Three people died and more than 20 were injured when an explosion ripped through a building in western Japan where an office siege was underway.
Scenes of the blast were captured on television
A 52-year-old man, said to be a disgruntled office worker, was reportedly armed with a knife and a bow and arrow when he went into the office of courier firm Keikyubin, in the city of Nagoya.
Witnesses said he took his boss and seven other employees hostage, demanding three months' back pay.
He then doused the area with kerosene, and police were trying to negotiate with him when the blast happened at 1pm local time (0400 GMT).
Police said the man, Noboru Beppu, had threatened to set himself on fire if he saw "even one policeman''.
Television cameras caught the dramatic scenes as windows were blown out, showering the street with glass and documents.
Police officials said the three victims were the hostage-taker, the manager of the office and a policeman.
Several other police personnel, as well as journalists, firefighters and members of the public were among the injured.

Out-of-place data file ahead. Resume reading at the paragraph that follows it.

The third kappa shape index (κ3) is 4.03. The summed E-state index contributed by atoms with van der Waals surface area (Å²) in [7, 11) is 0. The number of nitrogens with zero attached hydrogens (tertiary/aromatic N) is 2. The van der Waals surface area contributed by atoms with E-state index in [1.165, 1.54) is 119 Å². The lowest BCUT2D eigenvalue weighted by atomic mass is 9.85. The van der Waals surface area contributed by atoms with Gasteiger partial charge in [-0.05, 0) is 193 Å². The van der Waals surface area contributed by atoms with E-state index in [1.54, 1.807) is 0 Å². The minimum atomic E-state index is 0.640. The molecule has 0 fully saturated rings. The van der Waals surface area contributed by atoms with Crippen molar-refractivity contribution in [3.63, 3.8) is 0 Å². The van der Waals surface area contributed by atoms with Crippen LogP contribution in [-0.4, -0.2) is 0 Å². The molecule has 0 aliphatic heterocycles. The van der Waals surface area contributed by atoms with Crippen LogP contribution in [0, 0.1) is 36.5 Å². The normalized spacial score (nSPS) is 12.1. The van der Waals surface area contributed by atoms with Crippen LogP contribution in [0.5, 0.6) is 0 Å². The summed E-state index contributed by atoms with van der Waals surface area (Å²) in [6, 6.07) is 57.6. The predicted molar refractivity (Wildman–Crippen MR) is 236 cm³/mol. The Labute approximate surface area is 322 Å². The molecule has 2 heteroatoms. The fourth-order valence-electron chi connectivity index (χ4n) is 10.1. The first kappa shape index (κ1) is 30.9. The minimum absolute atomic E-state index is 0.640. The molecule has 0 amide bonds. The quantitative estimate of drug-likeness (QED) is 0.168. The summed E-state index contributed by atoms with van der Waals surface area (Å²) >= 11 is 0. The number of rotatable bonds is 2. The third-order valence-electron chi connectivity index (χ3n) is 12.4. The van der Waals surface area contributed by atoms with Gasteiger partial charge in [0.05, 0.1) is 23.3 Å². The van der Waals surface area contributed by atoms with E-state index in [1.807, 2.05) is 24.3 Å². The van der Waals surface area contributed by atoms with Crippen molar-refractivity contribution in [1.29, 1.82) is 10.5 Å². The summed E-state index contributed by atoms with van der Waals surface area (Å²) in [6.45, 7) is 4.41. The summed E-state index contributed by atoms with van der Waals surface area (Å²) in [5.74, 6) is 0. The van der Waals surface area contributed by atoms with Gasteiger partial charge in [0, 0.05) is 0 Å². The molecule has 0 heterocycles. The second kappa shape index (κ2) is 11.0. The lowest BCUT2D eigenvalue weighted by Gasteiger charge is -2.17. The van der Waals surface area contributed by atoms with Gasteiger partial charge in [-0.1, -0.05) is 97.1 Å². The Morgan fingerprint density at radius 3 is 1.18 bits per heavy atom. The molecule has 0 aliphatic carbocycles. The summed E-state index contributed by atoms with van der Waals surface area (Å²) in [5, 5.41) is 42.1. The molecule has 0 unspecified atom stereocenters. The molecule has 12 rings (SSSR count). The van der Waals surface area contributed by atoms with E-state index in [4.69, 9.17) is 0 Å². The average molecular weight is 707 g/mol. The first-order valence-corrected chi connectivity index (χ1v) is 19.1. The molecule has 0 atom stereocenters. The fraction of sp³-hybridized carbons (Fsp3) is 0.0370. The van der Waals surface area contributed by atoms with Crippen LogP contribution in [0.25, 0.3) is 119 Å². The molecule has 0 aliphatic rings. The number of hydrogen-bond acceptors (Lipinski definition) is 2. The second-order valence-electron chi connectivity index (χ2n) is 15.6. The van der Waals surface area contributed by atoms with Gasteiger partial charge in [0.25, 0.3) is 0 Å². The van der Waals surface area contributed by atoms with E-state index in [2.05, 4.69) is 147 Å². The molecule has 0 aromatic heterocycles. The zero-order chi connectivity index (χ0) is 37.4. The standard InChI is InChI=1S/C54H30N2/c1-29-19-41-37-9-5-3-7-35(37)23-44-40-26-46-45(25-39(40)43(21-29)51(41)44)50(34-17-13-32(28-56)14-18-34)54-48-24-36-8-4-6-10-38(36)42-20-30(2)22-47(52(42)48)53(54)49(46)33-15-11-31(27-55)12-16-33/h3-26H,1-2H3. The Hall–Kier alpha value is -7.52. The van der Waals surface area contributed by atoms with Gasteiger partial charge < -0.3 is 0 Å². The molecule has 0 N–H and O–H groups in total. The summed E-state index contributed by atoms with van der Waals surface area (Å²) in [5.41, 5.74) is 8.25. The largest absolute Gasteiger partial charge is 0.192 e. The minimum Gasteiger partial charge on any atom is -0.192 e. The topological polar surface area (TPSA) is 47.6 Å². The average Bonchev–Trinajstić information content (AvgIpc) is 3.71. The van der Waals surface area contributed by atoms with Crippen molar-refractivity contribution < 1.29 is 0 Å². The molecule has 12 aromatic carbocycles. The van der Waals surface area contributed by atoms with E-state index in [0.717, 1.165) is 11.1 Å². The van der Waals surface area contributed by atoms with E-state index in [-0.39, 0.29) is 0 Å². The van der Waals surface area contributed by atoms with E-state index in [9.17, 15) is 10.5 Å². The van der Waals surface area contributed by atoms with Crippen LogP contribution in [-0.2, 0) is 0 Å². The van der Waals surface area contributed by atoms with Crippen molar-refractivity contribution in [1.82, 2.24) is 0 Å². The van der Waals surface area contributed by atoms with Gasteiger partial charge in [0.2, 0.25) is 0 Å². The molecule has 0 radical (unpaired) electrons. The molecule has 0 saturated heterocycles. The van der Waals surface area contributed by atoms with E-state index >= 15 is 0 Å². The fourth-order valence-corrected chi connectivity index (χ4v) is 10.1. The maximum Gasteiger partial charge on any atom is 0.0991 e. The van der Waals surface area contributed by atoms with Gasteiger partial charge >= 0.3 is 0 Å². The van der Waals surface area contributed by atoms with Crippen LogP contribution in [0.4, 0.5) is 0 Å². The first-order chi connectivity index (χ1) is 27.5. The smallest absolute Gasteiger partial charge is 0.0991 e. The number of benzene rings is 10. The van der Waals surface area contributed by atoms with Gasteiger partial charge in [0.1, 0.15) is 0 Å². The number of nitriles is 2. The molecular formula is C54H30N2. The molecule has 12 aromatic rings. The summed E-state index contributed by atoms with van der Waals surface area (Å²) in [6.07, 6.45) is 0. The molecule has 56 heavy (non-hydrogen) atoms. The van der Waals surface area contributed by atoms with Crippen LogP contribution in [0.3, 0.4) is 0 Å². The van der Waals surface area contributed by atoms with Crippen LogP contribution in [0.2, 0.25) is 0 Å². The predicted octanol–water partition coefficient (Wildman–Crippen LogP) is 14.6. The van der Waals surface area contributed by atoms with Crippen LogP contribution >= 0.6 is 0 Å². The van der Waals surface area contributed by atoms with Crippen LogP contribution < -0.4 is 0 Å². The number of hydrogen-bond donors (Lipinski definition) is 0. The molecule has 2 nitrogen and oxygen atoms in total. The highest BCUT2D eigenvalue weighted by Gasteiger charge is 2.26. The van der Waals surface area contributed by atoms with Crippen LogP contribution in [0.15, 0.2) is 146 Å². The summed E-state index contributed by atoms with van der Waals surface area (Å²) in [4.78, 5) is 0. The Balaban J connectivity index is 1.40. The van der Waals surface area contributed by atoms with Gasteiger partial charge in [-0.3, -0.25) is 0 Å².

"The blinds were sucked in, and the entire floor just
turned red," said Koji Hirano, a banker who was walking
past at the time of the blast.
"Glass was raining down everywhere," he told the Associated Press news agency.
"It was unbelievable," said Kanta Hisaizumi, an employee
at the next-door karaoke parlour.
"There was this boom and then black smoke starting pouring out," he said.
It took firefighters two hours to bring the blaze under control.
The contract worker had walked into the office earlier on Tuesday, wheeling a large drum, which he kicked over and set alight while police were negotiating with him, says the BBC's Jonathan Head in Tokyo.
The death toll could have been worse if seven of the hostages had not previously been released.
Financial disputes are thought to have been behind two hostage-taking incidents in Japan last December - one at a building contractor's office and the other at a bank.